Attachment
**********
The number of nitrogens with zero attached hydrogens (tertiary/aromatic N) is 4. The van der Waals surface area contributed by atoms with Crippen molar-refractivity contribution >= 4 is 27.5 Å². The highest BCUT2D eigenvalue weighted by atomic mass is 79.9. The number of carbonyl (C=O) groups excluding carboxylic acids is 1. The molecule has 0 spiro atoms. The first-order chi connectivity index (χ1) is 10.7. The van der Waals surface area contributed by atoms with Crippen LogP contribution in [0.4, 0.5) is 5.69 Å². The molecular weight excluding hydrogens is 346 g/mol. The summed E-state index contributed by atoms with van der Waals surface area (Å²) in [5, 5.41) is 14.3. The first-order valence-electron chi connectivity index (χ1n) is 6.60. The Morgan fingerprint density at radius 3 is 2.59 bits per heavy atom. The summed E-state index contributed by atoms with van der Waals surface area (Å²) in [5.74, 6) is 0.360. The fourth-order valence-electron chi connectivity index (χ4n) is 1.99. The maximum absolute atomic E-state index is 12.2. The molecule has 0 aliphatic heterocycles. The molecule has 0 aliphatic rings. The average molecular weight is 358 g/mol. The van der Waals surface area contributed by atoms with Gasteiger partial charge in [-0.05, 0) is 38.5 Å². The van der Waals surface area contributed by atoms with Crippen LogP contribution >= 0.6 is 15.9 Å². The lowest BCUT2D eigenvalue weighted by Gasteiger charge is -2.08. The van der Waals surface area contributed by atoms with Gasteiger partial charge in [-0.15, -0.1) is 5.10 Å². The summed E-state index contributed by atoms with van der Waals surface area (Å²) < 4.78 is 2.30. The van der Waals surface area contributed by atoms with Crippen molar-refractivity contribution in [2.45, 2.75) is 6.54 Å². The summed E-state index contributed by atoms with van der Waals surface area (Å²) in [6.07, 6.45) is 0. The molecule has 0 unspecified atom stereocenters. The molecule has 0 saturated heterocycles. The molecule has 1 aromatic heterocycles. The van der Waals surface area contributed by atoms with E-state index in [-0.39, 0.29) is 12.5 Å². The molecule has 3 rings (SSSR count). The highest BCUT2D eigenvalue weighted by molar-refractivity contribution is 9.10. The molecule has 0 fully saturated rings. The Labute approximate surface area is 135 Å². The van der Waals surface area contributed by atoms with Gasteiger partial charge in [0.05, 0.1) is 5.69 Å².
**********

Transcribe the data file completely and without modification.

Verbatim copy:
The number of nitrogens with zero attached hydrogens (tertiary/aromatic N) is 4. The van der Waals surface area contributed by atoms with Crippen molar-refractivity contribution >= 4 is 27.5 Å². The highest BCUT2D eigenvalue weighted by atomic mass is 79.9. The number of carbonyl (C=O) groups excluding carboxylic acids is 1. The molecule has 0 spiro atoms. The first-order chi connectivity index (χ1) is 10.7. The van der Waals surface area contributed by atoms with Crippen LogP contribution in [0.4, 0.5) is 5.69 Å². The molecular weight excluding hydrogens is 346 g/mol. The summed E-state index contributed by atoms with van der Waals surface area (Å²) in [5, 5.41) is 14.3. The first-order valence-electron chi connectivity index (χ1n) is 6.60. The Morgan fingerprint density at radius 3 is 2.59 bits per heavy atom. The summed E-state index contributed by atoms with van der Waals surface area (Å²) in [5.74, 6) is 0.360. The fourth-order valence-electron chi connectivity index (χ4n) is 1.99. The maximum absolute atomic E-state index is 12.2. The molecule has 0 aliphatic heterocycles. The molecule has 0 aliphatic rings. The average molecular weight is 358 g/mol. The van der Waals surface area contributed by atoms with Gasteiger partial charge in [-0.05, 0) is 38.5 Å². The van der Waals surface area contributed by atoms with Crippen LogP contribution >= 0.6 is 15.9 Å². The lowest BCUT2D eigenvalue weighted by Gasteiger charge is -2.08. The van der Waals surface area contributed by atoms with Gasteiger partial charge in [-0.15, -0.1) is 5.10 Å². The summed E-state index contributed by atoms with van der Waals surface area (Å²) < 4.78 is 2.30. The van der Waals surface area contributed by atoms with Crippen molar-refractivity contribution in [2.45, 2.75) is 6.54 Å². The summed E-state index contributed by atoms with van der Waals surface area (Å²) in [6.07, 6.45) is 0. The molecule has 0 unspecified atom stereocenters. The molecule has 0 saturated heterocycles. The molecule has 1 aromatic heterocycles. The van der Waals surface area contributed by atoms with E-state index in [-0.39, 0.29) is 12.5 Å². The molecule has 3 rings (SSSR count). The highest BCUT2D eigenvalue weighted by molar-refractivity contribution is 9.10. The molecule has 0 fully saturated rings. The Labute approximate surface area is 135 Å². The van der Waals surface area contributed by atoms with Gasteiger partial charge in [0.05, 0.1) is 5.69 Å².